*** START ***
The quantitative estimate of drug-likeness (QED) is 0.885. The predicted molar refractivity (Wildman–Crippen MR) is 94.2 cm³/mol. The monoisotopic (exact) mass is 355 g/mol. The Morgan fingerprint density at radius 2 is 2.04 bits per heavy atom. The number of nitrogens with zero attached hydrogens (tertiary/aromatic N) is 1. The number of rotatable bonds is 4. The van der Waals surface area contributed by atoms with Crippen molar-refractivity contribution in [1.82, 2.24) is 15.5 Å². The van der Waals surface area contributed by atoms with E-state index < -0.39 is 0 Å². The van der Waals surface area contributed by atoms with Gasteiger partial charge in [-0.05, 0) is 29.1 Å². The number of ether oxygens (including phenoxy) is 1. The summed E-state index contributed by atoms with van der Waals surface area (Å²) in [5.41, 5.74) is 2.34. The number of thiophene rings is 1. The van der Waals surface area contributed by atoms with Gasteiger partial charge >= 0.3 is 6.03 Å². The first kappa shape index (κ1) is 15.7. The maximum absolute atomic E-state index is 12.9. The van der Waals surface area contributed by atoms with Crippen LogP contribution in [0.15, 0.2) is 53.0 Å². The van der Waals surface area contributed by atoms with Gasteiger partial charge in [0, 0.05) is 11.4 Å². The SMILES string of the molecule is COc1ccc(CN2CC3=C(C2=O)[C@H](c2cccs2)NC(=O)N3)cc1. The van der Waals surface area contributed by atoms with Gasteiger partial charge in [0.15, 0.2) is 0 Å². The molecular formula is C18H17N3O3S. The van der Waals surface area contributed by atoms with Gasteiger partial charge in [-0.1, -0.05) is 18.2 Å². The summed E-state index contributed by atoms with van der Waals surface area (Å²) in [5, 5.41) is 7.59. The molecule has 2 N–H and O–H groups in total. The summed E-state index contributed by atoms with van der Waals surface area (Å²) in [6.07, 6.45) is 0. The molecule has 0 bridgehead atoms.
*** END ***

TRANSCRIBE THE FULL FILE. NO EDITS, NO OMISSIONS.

The quantitative estimate of drug-likeness (QED) is 0.885. The predicted molar refractivity (Wildman–Crippen MR) is 94.2 cm³/mol. The monoisotopic (exact) mass is 355 g/mol. The Morgan fingerprint density at radius 2 is 2.04 bits per heavy atom. The number of nitrogens with zero attached hydrogens (tertiary/aromatic N) is 1. The number of rotatable bonds is 4. The van der Waals surface area contributed by atoms with Crippen molar-refractivity contribution in [1.82, 2.24) is 15.5 Å². The van der Waals surface area contributed by atoms with E-state index < -0.39 is 0 Å². The van der Waals surface area contributed by atoms with Gasteiger partial charge in [-0.05, 0) is 29.1 Å². The number of ether oxygens (including phenoxy) is 1. The summed E-state index contributed by atoms with van der Waals surface area (Å²) in [5.41, 5.74) is 2.34. The number of thiophene rings is 1. The van der Waals surface area contributed by atoms with Gasteiger partial charge >= 0.3 is 6.03 Å². The first kappa shape index (κ1) is 15.7. The maximum absolute atomic E-state index is 12.9. The van der Waals surface area contributed by atoms with Crippen LogP contribution in [0.15, 0.2) is 53.0 Å². The van der Waals surface area contributed by atoms with Gasteiger partial charge in [0, 0.05) is 11.4 Å². The SMILES string of the molecule is COc1ccc(CN2CC3=C(C2=O)[C@H](c2cccs2)NC(=O)N3)cc1. The van der Waals surface area contributed by atoms with Gasteiger partial charge in [0.15, 0.2) is 0 Å². The molecular formula is C18H17N3O3S. The van der Waals surface area contributed by atoms with Gasteiger partial charge in [-0.1, -0.05) is 18.2 Å². The summed E-state index contributed by atoms with van der Waals surface area (Å²) in [5, 5.41) is 7.59. The molecule has 2 N–H and O–H groups in total. The summed E-state index contributed by atoms with van der Waals surface area (Å²) in [6.07, 6.45) is 0. The molecule has 0 bridgehead atoms.